Dr Roy P Hullin
Collegues will be sorry to hear of the death, on 6 May 2012, of Dr Roy Hullin, former Reader in the Department of Biochemistry.
Born and educated in Swansea, Roy Hullin obtained a first in Chemistry from the University of Swansea in 1944. He spent the next few years as a research chemist, before joining the Department of Biochemistry at Leeds in 1947 on an M.R.C. Grant. Subsequently, he was appointed as an I.C.I. Fellow in Biochemistry (1949); Lecturer in Biochemistry (1951); Senior Lecturer in Biochemistry (1964) and Reader in Biochemistry (1970). He also held a Wellcome Fellowship between 1972 and 1977 and was appointed to two honorary directorships at High Royds Hospital, where he conducted much of his research: Honorary Director of the Regional Metabolic Research Unit in 1962 and Honorary Deputy Director of the Pathology Laboratories at High Royds in 1976. He retired from the University in 1989, although he was reappointed as an Associate Lecturer in Chemical Pathology until 1991.
Throughout his long career with the University, Roy’s research interests focused upon the chemical pathology of mental disorders, in particular the nutritional aspects of Alzheimer’s disease; the metabolism of tricyclic antidepressant drugs; the biochemistry of manic depressive psychosis and the field in which he became an early and respected authority, the use of lithium in treating manic depression. He travelled widely to present his work at academic seminars and conferences (and in 1956 took a year’s sabbatical to take up an invitation to teach at the University of Pennsylvania) and conducted a number of influential longitudinal studies. The nature of his field demanded a high level of interdisciplinary working, and he was a hardworking collaborator, generous with both his time and energy.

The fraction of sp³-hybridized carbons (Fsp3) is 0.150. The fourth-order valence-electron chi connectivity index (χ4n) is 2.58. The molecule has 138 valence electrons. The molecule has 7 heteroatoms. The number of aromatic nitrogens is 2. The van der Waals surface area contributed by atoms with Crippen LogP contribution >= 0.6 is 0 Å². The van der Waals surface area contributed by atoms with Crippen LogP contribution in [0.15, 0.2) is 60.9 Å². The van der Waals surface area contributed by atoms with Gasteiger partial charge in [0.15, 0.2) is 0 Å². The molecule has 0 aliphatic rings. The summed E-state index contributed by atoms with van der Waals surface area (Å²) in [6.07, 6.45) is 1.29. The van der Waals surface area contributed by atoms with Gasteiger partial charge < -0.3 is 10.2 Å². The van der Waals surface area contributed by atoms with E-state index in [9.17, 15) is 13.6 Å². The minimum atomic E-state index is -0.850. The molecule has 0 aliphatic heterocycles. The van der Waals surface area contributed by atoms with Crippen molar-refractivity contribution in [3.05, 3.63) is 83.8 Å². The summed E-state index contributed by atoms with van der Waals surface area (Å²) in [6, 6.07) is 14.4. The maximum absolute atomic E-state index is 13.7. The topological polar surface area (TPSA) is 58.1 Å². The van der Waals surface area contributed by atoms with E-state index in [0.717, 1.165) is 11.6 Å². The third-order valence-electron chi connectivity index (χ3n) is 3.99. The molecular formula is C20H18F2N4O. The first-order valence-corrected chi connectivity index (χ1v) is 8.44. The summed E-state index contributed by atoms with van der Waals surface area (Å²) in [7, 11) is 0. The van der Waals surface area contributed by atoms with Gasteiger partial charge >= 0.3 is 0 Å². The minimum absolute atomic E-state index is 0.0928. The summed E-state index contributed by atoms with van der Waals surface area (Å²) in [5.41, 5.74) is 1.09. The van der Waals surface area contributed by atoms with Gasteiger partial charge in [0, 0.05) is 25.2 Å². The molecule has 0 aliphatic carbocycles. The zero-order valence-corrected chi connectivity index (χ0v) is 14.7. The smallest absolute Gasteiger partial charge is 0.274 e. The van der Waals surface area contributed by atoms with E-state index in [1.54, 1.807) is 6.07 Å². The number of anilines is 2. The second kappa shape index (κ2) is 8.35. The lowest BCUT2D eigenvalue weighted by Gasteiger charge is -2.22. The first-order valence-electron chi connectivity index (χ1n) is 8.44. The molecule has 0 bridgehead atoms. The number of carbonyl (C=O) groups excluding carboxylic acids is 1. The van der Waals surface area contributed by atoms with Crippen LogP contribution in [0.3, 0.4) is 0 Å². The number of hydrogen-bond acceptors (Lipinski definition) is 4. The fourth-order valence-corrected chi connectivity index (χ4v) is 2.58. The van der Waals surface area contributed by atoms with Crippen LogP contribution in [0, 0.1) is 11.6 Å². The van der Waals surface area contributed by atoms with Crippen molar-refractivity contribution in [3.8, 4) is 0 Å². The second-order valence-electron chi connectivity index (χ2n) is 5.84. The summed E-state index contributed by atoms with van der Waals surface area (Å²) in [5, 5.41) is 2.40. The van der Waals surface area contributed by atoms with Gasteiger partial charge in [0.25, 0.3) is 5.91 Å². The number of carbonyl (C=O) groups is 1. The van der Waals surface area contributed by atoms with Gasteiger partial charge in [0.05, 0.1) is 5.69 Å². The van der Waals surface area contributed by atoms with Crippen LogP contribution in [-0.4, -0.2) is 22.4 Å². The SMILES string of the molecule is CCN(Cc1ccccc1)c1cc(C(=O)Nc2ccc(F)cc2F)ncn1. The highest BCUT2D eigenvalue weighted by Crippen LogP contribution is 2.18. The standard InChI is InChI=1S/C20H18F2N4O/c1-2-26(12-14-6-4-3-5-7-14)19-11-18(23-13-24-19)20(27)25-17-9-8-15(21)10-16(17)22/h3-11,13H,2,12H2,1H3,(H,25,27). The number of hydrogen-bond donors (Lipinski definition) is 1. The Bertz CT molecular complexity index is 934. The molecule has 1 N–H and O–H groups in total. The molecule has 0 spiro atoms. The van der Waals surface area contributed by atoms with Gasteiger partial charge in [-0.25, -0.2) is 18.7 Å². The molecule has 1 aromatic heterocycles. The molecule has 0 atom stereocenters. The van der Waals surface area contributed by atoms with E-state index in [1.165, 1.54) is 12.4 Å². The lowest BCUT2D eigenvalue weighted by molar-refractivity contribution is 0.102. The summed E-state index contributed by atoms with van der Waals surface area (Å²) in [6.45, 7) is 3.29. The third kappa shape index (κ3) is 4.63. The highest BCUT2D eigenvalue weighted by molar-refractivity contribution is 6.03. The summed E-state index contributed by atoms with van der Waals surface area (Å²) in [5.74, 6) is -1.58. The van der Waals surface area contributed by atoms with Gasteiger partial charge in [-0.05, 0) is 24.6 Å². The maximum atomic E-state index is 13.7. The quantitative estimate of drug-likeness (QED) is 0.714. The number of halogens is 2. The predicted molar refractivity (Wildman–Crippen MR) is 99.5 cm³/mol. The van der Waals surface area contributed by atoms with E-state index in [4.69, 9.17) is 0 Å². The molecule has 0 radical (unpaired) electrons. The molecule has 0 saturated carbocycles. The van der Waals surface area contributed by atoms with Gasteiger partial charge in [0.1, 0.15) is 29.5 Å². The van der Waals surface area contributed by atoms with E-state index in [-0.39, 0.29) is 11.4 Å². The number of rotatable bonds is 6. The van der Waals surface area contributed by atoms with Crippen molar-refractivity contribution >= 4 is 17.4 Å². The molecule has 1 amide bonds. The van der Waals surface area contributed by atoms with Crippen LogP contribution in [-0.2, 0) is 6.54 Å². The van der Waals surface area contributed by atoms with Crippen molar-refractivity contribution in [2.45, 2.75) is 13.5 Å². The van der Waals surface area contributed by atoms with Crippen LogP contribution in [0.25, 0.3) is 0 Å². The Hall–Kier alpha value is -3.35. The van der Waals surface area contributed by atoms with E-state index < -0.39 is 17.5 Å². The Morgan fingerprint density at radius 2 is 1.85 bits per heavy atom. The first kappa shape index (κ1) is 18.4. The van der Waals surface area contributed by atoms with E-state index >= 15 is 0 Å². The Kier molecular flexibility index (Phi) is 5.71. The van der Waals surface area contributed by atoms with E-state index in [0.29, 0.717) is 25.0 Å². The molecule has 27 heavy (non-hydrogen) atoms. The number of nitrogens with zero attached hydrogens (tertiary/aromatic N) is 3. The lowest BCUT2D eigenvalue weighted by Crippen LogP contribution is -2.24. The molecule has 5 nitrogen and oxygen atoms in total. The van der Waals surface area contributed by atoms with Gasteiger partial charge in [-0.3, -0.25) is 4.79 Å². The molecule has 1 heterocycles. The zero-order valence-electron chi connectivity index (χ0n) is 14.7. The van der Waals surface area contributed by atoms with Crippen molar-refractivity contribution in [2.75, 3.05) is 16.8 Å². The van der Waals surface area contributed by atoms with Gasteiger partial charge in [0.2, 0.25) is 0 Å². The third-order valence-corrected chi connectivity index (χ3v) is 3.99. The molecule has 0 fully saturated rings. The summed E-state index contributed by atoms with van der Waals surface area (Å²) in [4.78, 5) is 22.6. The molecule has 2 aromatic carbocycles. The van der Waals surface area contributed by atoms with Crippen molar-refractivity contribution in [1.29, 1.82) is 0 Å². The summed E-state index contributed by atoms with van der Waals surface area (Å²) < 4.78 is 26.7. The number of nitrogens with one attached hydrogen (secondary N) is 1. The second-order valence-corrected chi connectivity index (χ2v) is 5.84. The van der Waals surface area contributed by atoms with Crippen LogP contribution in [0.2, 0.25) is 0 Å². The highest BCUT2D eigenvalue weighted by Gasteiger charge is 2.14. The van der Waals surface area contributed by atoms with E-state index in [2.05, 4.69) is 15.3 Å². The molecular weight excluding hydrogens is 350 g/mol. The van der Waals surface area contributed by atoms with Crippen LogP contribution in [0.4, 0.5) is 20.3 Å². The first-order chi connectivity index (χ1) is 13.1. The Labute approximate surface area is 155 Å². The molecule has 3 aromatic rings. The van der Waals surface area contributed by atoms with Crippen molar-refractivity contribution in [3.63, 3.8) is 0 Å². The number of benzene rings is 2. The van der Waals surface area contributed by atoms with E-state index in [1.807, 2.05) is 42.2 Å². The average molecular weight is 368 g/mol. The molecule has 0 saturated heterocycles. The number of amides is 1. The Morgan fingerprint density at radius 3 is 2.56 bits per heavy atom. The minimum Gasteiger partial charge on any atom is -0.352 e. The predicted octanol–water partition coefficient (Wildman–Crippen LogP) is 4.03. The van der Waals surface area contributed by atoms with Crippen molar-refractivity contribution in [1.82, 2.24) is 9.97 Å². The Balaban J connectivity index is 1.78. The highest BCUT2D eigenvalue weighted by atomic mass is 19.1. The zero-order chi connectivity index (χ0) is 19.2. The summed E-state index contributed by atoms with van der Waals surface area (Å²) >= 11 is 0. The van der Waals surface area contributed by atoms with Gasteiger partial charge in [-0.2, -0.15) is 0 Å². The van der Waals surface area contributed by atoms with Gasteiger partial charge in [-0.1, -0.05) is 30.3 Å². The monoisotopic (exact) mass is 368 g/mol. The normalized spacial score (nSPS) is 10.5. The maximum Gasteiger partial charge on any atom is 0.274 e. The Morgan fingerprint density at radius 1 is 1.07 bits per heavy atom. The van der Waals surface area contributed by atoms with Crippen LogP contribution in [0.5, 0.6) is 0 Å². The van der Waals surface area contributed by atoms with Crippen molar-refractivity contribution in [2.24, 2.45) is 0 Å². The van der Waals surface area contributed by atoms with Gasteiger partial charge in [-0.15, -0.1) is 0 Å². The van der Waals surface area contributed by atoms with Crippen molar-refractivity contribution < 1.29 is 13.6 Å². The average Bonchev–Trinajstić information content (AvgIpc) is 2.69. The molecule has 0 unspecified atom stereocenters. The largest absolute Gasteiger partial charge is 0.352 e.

In addition to his research contributions, Roy also lectured in psychology for general practitioners and, principally, biochemistry for medicine. He was an excellent teacher, never less than thoroughly prepared. He was also an active member of a wide range of academic bodies (including the Royal Institute of Chemistry; the Biochemical Society; the Royal College of Psychiatrists – as a corresponding associate – the Brain Research Association; the British Association of Psychopharmacology; and the Association of Clinical Biochemists) and made the time to act as Admissions Tutor and as Safety and Radiation Adviser for many years and to serve upon a wide range of internal committees at both University level (including the University Court) and within the Medical School. Outside the University, he was dedicated to public service, serving both on the Regional Health Authority (of which he was the Chair during 1982-3) and as a Justice of the Peace, becoming Chair of the Juvenile Court Panel and, in 1986, Chair of the Leeds Magistrates’ Bench.
Roy Hullin was a consummate scientist, curious, methodical and empirical, who, undaunted by the traditionally slow pace of advancement within his field of study, sought persistently and patiently over the course of four decades to expand the boundaries of knowledge. He led by example, setting a high standard for both students and researchers, and always emphasised the long-term perspective rather than succumbing to any temptation to chase apparent short-term gain. He will be remembered with great respect and affection for his quiet assurance, his reliability, and his famously dry sense of humour.
Dr Hullin is survived by his wife, Freda, and sons, David and Michael.
The funeral service has been held when the flag on the Parkinson Building was flown at half-mast.